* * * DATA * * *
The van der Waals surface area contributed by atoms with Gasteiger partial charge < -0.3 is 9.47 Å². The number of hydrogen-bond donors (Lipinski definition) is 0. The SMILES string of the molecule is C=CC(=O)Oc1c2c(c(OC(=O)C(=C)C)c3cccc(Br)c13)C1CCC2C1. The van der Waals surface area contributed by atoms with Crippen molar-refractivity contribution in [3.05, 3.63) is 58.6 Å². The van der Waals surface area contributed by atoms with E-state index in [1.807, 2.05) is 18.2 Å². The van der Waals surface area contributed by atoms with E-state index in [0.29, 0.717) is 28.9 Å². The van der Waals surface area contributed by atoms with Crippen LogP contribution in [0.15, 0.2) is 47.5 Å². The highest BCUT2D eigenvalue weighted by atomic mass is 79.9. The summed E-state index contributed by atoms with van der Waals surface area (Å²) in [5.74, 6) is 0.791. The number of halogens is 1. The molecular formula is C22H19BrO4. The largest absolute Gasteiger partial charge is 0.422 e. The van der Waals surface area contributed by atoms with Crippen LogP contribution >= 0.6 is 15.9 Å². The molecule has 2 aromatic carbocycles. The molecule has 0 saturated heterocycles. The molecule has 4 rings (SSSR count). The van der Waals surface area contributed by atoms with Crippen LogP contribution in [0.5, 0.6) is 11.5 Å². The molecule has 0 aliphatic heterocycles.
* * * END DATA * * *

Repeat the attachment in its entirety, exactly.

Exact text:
The van der Waals surface area contributed by atoms with Gasteiger partial charge < -0.3 is 9.47 Å². The number of hydrogen-bond donors (Lipinski definition) is 0. The SMILES string of the molecule is C=CC(=O)Oc1c2c(c(OC(=O)C(=C)C)c3cccc(Br)c13)C1CCC2C1. The van der Waals surface area contributed by atoms with Crippen molar-refractivity contribution in [3.05, 3.63) is 58.6 Å². The van der Waals surface area contributed by atoms with E-state index in [1.807, 2.05) is 18.2 Å². The van der Waals surface area contributed by atoms with E-state index in [0.29, 0.717) is 28.9 Å². The van der Waals surface area contributed by atoms with Crippen LogP contribution in [0.15, 0.2) is 47.5 Å². The highest BCUT2D eigenvalue weighted by atomic mass is 79.9. The summed E-state index contributed by atoms with van der Waals surface area (Å²) in [5.74, 6) is 0.791. The number of halogens is 1. The molecular formula is C22H19BrO4. The largest absolute Gasteiger partial charge is 0.422 e. The van der Waals surface area contributed by atoms with Crippen LogP contribution >= 0.6 is 15.9 Å². The molecule has 2 aromatic carbocycles. The molecule has 0 saturated heterocycles. The molecule has 4 rings (SSSR count). The van der Waals surface area contributed by atoms with Crippen LogP contribution in [0.5, 0.6) is 11.5 Å². The molecule has 0 aliphatic heterocycles.